Service to School then sends the addendum — which includes a veteran’s awards, experience, military education, and additional essay — to the admissions committee.

Quinn H.J. Ewanchyna ’25, a veteran who attends Harvard College, stands in Widener Library.
Quinn H.J. Ewanchyna ’25, a veteran who attends Harvard College, stands in Widener Library. By Julian J. Giordano

Matthew S. Malkin ’26 said he was paired with a mentor who was familiar with higher education — a facet that Malkin said helped guide him through the application process.

“Everybody in my family went to the same college — University of Arizona. They expected me to do the same. And I decided to try something out,” Malkin said. “So he helped me understand higher-level education in a different light, in the sense that you need to really set yourself apart from both your peers and all other applicants.”

For Malkin, drafting the addendum was, at times, frustrating.

“That process was very difficult for me, solely because of my mentor, because every time I sent it — ‘Hey, do you have any suggestions?’ — it always came back red,” Malkin said.

In the end, however, Malkin said he felt he put his strongest foot forward during the application process.

“It’s not that I felt really confident. It’s just like, I felt like I presented myself in the best light,” he said.

Decision Day

On March 31, 2022, Rosales logged into his Harvard admissions portal to find confetti and “Congratulations!” flashing across his screen.

“Then the real thrill though, once the balloons and the happiness, the emotions finally settled down, was ‘Where do you want to land? Which school’s going to be the best for you?’” Rosales said.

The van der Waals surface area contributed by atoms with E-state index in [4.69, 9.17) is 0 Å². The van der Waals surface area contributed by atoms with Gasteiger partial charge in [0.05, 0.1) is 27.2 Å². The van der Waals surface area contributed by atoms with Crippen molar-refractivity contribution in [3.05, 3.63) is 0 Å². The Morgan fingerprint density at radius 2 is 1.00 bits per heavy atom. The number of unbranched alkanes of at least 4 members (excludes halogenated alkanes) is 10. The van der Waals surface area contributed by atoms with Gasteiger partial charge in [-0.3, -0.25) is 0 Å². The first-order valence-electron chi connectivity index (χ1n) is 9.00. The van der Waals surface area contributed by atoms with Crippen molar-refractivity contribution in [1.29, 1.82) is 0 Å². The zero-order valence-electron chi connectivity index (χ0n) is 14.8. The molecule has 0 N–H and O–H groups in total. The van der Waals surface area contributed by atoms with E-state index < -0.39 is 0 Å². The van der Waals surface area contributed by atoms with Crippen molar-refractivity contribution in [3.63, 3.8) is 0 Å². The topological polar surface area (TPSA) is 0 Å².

When deciding where he should matriculate, Rosales reached out to a number of current undergraduate veterans to learn more about campus culture. In April 2022, he attended Visitas, a weekend when the College hosts admitted students on campus.

Meyer recalled his own Visitas, where he said he coincidentally came face-to-face with the admissions officer who read his application.

“This guy came up to me and was like, ‘Hey, are you Conor?’ And I was like, ‘Yeah, who are you?’” Meyer said. “And he’s like, ‘Hey, I’m Angel, I’m your admissions officer. I was your first read.’”

“So he’s like, ‘Yeah, I’ve been endorsing you forever. So you’re kind of like a celebrity to me,’” Meyer added.

Still, after receiving their acceptances, veterans face the hurdle of adjusting to social life on campus.

Malkin, whose last operations were in the intelligence community, described the transition as “going from a world that has a lot of violence associated with it” to a “very inspirational and hopeful academic setting.”

“I’m very happy to be here, but it’s definitely a challenge,” he said.

Ewanchyna, who applied to the College as a transfer student, said he and other veterans on campus have formed a “very tight-knit” and “very supportive” group.

“We will go out of our way to ensure success with each other,” Ewanchyna said. “Harvard’s a very competitive environment and community; however, I don’t feel that that competitiveness necessarily resides within the veteran community.”

“Military veterans are often regarded as the heroes in society,” he added. “But to me, the heroes in the world walk beside me at Harvard, and they’re other Harvard students.”

—Staff writer Michelle N. Amponsah can be reached at Follow her on Twitter @mnamponsah.

—Staff writer Emma H. Haidar can be reached at Follow her on Twitter @HaidarEmma.